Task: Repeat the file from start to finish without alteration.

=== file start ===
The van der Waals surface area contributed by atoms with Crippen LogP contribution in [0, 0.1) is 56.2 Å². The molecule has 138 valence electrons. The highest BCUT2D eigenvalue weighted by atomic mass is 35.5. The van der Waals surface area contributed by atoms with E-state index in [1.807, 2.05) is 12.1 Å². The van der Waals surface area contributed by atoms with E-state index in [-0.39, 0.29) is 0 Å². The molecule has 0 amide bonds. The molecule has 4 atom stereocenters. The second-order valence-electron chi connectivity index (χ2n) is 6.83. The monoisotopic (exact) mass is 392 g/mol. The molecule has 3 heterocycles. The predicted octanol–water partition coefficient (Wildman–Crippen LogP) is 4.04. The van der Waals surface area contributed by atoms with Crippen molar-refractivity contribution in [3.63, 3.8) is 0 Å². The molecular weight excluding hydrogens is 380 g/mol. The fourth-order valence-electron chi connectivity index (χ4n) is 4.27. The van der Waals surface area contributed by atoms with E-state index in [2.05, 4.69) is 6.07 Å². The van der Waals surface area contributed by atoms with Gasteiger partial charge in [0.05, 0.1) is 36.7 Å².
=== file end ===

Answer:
The van der Waals surface area contributed by atoms with Crippen LogP contribution in [0, 0.1) is 56.2 Å². The molecule has 138 valence electrons. The highest BCUT2D eigenvalue weighted by atomic mass is 35.5. The van der Waals surface area contributed by atoms with E-state index in [1.807, 2.05) is 12.1 Å². The van der Waals surface area contributed by atoms with E-state index in [-0.39, 0.29) is 0 Å². The molecule has 0 amide bonds. The molecule has 4 atom stereocenters. The second-order valence-electron chi connectivity index (χ2n) is 6.83. The monoisotopic (exact) mass is 392 g/mol. The molecule has 3 heterocycles. The predicted octanol–water partition coefficient (Wildman–Crippen LogP) is 4.04. The van der Waals surface area contributed by atoms with Crippen molar-refractivity contribution in [3.63, 3.8) is 0 Å². The molecular weight excluding hydrogens is 380 g/mol. The fourth-order valence-electron chi connectivity index (χ4n) is 4.27. The van der Waals surface area contributed by atoms with E-state index in [2.05, 4.69) is 6.07 Å². The van der Waals surface area contributed by atoms with Gasteiger partial charge in [0.05, 0.1) is 36.7 Å².